How to Apologize for Missing a Meeting How to Apologize for Missing a Meeting


How to Apologize for Missing a Meeting
By Body Langauge and Human Behavior Expert 
Patti Wood
Step One - Communicate your apology as soon as possible. Waiting to let some time pass is a great strategy when you’re a gardener waiting for your seeds to grow, but delay allows weeds to grow larger in a garden and a bad situation to grow worse in our relationships. Dissonance makes people uncomfortable, so your colleague who is upset with you for missing the meeting and that they taking will not remember the good behavior in other situations they will emphasize the bad and research shows it will actually grow in severity in their minds.

Step Two - apologize. – You can say, “I apologize,” or “I am sorry.” Or my personal favorite, “I am sorry, I messed up.”

Step Three - Keep the message clear of “buts” and excuses. In order to sound professional, you must keep your message clear and free of the “buts” So don’t say, “I’m sorry, but I had to take that phone call it was really important.”  Stay clear of the blame game. “I am sorry, but it’s not really my fault, my boss…”  You might think, “But sometimes it’s not my fault.”  It doesn’t matter who’s to blame; apologize anyway without giving an excuse. If you’re apologizing to a customer, you know you are a representative of your company and therefore you have a responsibility to see that things go well. In all your relationships your willingness to be accountable will ensure that you are seen as a responsible, mature individual.  If you start making excuses, you may start an argument. If you choose to be agreeable an argument is not possible.

Step Four - If there is an excuse use this magic phrasing. “I am sorry, I messed up, there is a reason but the most important thing for you to know now is that I am sorry.”   If you absolutely must make an excuse right now for goodness sakes make the excuse briefer than your apology and whether writing an excuse or giving it face-to-face, follow it with another statement of apology.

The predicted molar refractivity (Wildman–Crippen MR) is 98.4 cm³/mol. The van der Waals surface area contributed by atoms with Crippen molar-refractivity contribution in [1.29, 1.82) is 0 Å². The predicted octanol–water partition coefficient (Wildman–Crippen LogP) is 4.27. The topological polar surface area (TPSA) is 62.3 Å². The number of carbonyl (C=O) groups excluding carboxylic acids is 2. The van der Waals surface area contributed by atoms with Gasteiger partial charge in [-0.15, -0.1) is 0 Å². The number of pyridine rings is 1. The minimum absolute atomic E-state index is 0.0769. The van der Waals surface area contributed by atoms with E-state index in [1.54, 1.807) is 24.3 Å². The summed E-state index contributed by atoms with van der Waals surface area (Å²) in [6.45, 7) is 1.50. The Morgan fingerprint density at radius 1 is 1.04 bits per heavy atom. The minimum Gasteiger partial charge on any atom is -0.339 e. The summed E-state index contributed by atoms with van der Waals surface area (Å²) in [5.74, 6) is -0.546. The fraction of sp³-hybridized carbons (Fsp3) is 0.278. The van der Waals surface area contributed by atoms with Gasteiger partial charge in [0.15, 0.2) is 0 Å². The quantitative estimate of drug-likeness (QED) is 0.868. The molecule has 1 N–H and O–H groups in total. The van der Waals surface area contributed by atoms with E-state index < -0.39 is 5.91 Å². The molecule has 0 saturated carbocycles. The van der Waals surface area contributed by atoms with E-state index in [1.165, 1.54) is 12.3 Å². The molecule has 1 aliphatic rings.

Step Five - Sympathize. Empathize.  Let the person know that you can identify with his feelings.  For example, “I understand that you were worried and frustrated because I missed the call. would be frustrated to.”  Their feelings have been validated. You can also assure them that you did not mean them harm. For example, “I did not mean to upset you.”

Step Six Accept responsibility for the situation. You’re an adult. You cannot blame mommy. Be accountable. If you’re not going to be accountable do not apologize just to say you did.  If you are willing let the person know that you intend to do whatever it takes to make things right. You can’t help what has already happened, but you will come up with a solution to the problem.

Step Seven - Show your regret. Just as I said people will complain till they see you get there pain, some people will not fully accept an apology unless they know you have suffered too. I don’t mean that meanly, just know that pain for pain can make a conflict disappear. Come right out and say you are sorry or ashamed. “I feel really bad for forgetting”.

Step Eight - Repair the damage. To be complete, an apology must correct the injury. If you damaged someone's property, offer to fix it. If the damage isn't so obvious, ask “What can I do to make it up to you? There may be nothing concrete you can do, but the offer must be sincere. “I'll will be there on the call on time next time. Meantime I want to send you a Starbucks card to say I am sorry.”






Patti Wood, MA - The Body Language Expert. For more body language insights go to her website at www.PattiWood.net. Check out Patti's website for her new book "SNAP, Making the Most of First Impressions, Body Language and Charisma" at www.snapfirstimpressions.com.